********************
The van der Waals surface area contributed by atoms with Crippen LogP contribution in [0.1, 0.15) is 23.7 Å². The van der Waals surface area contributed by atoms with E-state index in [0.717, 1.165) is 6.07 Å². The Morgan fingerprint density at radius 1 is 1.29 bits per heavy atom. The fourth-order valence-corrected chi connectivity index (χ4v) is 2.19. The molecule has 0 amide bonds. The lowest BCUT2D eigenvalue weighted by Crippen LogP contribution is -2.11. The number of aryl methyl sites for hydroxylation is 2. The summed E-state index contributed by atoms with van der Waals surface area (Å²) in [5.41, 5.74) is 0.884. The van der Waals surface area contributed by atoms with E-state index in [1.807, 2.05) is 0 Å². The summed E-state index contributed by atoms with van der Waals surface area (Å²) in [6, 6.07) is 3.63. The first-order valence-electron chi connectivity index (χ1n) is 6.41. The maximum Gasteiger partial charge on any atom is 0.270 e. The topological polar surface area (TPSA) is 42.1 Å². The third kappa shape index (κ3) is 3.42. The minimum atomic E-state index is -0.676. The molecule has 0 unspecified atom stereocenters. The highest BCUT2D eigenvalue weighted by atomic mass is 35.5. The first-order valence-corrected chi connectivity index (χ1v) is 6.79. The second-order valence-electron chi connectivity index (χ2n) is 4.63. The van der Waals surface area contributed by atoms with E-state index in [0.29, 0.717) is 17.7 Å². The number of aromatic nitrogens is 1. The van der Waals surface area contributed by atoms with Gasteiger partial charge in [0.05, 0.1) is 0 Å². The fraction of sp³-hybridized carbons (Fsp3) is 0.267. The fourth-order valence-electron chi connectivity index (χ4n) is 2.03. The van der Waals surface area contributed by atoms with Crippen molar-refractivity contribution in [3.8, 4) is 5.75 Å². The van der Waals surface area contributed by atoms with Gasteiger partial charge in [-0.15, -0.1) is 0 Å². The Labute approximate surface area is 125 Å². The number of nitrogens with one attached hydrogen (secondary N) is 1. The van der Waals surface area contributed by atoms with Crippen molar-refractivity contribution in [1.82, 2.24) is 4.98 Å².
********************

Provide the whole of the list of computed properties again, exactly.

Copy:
The van der Waals surface area contributed by atoms with Crippen LogP contribution in [0.1, 0.15) is 23.7 Å². The van der Waals surface area contributed by atoms with E-state index in [0.717, 1.165) is 6.07 Å². The Morgan fingerprint density at radius 1 is 1.29 bits per heavy atom. The fourth-order valence-corrected chi connectivity index (χ4v) is 2.19. The molecule has 0 amide bonds. The lowest BCUT2D eigenvalue weighted by Crippen LogP contribution is -2.11. The number of aryl methyl sites for hydroxylation is 2. The summed E-state index contributed by atoms with van der Waals surface area (Å²) in [5.41, 5.74) is 0.884. The van der Waals surface area contributed by atoms with E-state index in [1.807, 2.05) is 0 Å². The summed E-state index contributed by atoms with van der Waals surface area (Å²) in [6, 6.07) is 3.63. The first-order valence-electron chi connectivity index (χ1n) is 6.41. The maximum Gasteiger partial charge on any atom is 0.270 e. The topological polar surface area (TPSA) is 42.1 Å². The third kappa shape index (κ3) is 3.42. The minimum atomic E-state index is -0.676. The molecule has 0 unspecified atom stereocenters. The highest BCUT2D eigenvalue weighted by atomic mass is 35.5. The first-order valence-corrected chi connectivity index (χ1v) is 6.79. The second-order valence-electron chi connectivity index (χ2n) is 4.63. The van der Waals surface area contributed by atoms with E-state index in [0.29, 0.717) is 17.7 Å². The number of aromatic nitrogens is 1. The van der Waals surface area contributed by atoms with Gasteiger partial charge in [0.05, 0.1) is 0 Å². The fraction of sp³-hybridized carbons (Fsp3) is 0.267. The fourth-order valence-electron chi connectivity index (χ4n) is 2.03. The van der Waals surface area contributed by atoms with Crippen molar-refractivity contribution in [3.8, 4) is 5.75 Å². The van der Waals surface area contributed by atoms with Gasteiger partial charge in [-0.15, -0.1) is 0 Å². The Labute approximate surface area is 125 Å². The number of nitrogens with one attached hydrogen (secondary N) is 1. The van der Waals surface area contributed by atoms with Crippen molar-refractivity contribution in [1.82, 2.24) is 4.98 Å².